Spectator: New Year, new resolutions

Lucy Baring is resolved not to make any resolutions this year.

I resolved not to make any resolutions this year, having realised that there’s no point in giving up things you like and taking up things you don’t. In January. Even if you keep them realistic, such as to ‘never run out of loo paper/milk’, you’re setting off into the New Year with a pre-destined sense of failure. But then, I look at the pile of Christmas cards, which seems to shrink from year to year, and I can’t help resolving to send more next year. I want the ones from friends to outnumber the ones from ‘the team’ at the garage/ dentist/insurance company.

As I pack them away, I consider the impressions the cards give off about the sender: Italian Renaissance paintings, minimalist line drawings of trees or snowy landscapes. Then there’s the photograph of a house we received this year, addressed ‘to all of you from all of us’. I have no idea who this is from—presumably someone who prefers their house to their family. But one mustn’t jump to conclusions —which is another resolution, although one I wish to backdate.

It was some weeks ago that a new friend saw me on a walking machine in the gym. I couldn’t explain that I’ve never set foot in such a place before, was only there owing to a combination of guile on Zam’s part and manners on mine (he’d assured me I was going to meet a woman who might put me through a light stretching move or two). I couldn’t explain, because I couldn’t breathe— I suspect that, by calling it a walking machine, I may have sent out a clue. Within 24 hours, my sister rang, incredulous: ‘You’ve been spotted in A GYM.’ Capital letters don’t do justice to her level of surprise.

I can barely concentrate on the supernatural ability of my sister to know about something I haven’t mentioned to a soul because I’m recovering from the latest in a series of pulse-soaring adventures on the school run, something that is remarkably short, but which takes Alfie and me up a steep hill on a single-track road that twists and turns with many a blind corner and few passing places. If you meet another car, you may have to reverse, trusting to luck, with a cricked neck, until you find yourself stuck on a bank that you need to be pushed off by other parents you’ve never met.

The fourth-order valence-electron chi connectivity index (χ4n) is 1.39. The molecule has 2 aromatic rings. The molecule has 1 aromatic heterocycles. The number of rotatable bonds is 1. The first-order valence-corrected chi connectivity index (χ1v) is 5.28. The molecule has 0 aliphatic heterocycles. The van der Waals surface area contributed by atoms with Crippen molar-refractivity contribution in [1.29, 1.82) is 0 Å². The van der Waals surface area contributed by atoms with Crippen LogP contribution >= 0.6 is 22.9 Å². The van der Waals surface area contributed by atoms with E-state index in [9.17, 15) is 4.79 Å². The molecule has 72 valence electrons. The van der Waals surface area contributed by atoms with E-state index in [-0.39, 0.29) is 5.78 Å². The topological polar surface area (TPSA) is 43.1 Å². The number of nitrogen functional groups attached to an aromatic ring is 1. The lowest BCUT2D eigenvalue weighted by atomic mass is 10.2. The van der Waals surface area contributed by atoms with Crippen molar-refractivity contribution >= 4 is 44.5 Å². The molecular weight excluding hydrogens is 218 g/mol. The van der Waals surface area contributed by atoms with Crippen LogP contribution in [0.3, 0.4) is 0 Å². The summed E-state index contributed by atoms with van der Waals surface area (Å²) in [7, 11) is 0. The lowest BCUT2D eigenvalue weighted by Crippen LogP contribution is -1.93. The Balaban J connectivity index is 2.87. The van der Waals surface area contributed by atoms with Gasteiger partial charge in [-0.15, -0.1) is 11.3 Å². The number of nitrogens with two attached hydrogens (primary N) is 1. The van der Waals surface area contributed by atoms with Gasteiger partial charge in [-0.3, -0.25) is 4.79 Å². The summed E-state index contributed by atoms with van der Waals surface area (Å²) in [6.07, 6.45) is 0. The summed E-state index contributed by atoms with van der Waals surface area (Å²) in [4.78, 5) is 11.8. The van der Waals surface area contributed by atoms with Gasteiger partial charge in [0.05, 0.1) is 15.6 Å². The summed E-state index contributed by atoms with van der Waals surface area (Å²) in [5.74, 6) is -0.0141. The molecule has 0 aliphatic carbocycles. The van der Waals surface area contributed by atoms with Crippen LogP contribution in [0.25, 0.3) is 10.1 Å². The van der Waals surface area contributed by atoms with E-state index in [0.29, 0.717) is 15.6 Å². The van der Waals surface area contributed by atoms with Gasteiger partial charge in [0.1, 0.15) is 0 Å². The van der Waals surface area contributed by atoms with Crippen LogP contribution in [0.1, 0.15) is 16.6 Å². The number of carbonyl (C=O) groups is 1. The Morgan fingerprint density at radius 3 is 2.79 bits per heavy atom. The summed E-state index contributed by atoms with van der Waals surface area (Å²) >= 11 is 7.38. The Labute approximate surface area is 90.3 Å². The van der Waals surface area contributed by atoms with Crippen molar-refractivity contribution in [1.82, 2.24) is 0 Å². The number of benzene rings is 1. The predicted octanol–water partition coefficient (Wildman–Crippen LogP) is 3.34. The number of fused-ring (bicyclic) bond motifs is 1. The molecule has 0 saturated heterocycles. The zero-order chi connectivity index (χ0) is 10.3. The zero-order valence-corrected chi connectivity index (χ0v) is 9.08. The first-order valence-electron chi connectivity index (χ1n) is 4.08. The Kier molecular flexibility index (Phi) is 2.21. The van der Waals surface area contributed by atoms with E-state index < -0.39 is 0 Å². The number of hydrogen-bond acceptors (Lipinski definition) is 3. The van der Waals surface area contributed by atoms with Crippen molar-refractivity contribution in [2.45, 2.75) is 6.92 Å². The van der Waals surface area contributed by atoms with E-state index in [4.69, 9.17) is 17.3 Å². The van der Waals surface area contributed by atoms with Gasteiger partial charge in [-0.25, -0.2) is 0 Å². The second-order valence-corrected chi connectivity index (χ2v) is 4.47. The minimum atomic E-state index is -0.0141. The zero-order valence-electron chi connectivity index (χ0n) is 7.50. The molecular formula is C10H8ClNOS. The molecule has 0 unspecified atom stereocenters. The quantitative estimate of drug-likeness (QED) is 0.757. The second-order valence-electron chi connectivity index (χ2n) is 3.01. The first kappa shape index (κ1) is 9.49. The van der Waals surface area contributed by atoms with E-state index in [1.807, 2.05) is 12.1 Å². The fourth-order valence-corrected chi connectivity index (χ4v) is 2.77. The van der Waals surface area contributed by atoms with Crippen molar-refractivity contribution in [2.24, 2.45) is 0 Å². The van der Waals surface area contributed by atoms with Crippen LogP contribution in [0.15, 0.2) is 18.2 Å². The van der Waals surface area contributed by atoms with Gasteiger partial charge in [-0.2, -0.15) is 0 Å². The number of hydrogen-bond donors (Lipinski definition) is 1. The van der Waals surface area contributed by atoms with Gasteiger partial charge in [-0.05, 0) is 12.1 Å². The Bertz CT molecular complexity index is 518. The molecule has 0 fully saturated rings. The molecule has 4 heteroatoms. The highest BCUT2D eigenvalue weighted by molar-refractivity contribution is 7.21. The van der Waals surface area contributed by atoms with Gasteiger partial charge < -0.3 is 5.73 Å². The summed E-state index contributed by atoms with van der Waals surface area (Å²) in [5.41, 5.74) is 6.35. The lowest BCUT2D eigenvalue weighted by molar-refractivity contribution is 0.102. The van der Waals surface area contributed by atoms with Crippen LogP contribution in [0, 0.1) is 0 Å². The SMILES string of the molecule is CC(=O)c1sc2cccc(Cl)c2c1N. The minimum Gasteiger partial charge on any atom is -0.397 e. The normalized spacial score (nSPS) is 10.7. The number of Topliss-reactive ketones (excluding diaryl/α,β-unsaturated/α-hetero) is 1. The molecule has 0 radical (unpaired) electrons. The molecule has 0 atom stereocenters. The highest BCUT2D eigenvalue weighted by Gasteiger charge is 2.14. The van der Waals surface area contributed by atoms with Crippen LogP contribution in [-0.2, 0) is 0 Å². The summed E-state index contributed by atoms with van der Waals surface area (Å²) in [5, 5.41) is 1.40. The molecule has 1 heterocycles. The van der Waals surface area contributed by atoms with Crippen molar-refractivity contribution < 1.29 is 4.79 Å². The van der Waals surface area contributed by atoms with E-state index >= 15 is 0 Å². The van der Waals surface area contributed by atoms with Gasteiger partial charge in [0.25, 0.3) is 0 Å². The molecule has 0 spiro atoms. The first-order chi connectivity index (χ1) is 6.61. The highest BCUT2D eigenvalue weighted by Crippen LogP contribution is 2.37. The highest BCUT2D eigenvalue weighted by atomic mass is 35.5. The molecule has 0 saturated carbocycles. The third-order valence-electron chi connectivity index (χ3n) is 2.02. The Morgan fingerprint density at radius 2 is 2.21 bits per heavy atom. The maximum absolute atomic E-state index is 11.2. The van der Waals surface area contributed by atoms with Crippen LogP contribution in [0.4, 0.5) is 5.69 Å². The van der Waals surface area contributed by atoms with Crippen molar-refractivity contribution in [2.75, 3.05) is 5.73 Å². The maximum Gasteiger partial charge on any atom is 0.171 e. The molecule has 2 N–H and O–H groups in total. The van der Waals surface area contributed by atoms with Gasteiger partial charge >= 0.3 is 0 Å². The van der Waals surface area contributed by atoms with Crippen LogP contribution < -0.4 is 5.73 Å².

You set off in their slipstream, mightily relieved not to be the leading car, but now so worried about getting beached on banks that, when the road joins a plateau at the top, you give way to anything coming in the other direction, even if it’s but a speck on the horizon. As you wait, other parents overtake you with impatience.

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Setting off again, you sincerely hope they didn’t notice, in their rear-view mirror, that you’ve just waved thanks at a car that has not pulled over to give way to you, but is, in fact, empty and parked. ‘I think you need a different car,’ my sister suggests kindly. I think I need heavy-traction tyres and to develop some road sense. Resolution number 3.

The last card I pack away is my favourite. The sender created what she called a ‘card burger’ with a note explaining that, although she’s always sent a photograph of the children, she’s aware that plenty of her friends can’t bear the increasing secularisation of Christmas, so she now sends the one she thinks appropriate. In our case, the photo card stapled inside the Adoration of the Magi.

I’m still considering what conclusions not to jump to on this and would discuss it with Zam, but he is, conversationally, entirely absent, having entered the New Year with his customary rereading of the Aubrey-Maturin novels by Patrick O’Brian. I’m envious of this literary journey and resolve to join it by getting stuck into Master and Commander. Resolving to not make resolutions—just as hard as keeping a gym visit secret from my sister.